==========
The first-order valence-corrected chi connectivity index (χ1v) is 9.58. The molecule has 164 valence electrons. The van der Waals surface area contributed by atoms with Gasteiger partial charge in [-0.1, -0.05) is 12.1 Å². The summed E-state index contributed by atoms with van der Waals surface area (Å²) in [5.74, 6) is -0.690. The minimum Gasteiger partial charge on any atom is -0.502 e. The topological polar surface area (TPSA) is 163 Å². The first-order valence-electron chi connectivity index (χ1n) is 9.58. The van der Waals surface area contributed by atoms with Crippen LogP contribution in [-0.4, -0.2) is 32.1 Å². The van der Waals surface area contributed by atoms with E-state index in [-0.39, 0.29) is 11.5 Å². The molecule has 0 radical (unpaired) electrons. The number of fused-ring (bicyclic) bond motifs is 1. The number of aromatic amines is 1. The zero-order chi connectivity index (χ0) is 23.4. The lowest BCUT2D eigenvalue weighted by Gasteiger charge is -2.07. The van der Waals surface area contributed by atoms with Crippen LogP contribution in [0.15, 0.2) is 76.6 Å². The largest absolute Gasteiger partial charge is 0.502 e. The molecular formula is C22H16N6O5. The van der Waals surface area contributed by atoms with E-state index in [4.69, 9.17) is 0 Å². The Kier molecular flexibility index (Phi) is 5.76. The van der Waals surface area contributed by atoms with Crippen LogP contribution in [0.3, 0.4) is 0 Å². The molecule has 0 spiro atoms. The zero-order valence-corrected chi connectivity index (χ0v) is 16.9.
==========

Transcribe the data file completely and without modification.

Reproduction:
The first-order valence-corrected chi connectivity index (χ1v) is 9.58. The molecule has 164 valence electrons. The van der Waals surface area contributed by atoms with Gasteiger partial charge in [-0.1, -0.05) is 12.1 Å². The summed E-state index contributed by atoms with van der Waals surface area (Å²) in [5.74, 6) is -0.690. The minimum Gasteiger partial charge on any atom is -0.502 e. The topological polar surface area (TPSA) is 163 Å². The first-order valence-electron chi connectivity index (χ1n) is 9.58. The van der Waals surface area contributed by atoms with Crippen LogP contribution in [-0.4, -0.2) is 32.1 Å². The van der Waals surface area contributed by atoms with E-state index in [-0.39, 0.29) is 11.5 Å². The molecule has 0 radical (unpaired) electrons. The number of fused-ring (bicyclic) bond motifs is 1. The number of aromatic amines is 1. The zero-order chi connectivity index (χ0) is 23.4. The lowest BCUT2D eigenvalue weighted by Gasteiger charge is -2.07. The van der Waals surface area contributed by atoms with Crippen LogP contribution in [0.15, 0.2) is 76.6 Å². The largest absolute Gasteiger partial charge is 0.502 e. The molecular formula is C22H16N6O5. The van der Waals surface area contributed by atoms with E-state index in [4.69, 9.17) is 0 Å². The Kier molecular flexibility index (Phi) is 5.76. The van der Waals surface area contributed by atoms with Crippen LogP contribution in [0.3, 0.4) is 0 Å². The molecule has 0 spiro atoms. The zero-order valence-corrected chi connectivity index (χ0v) is 16.9.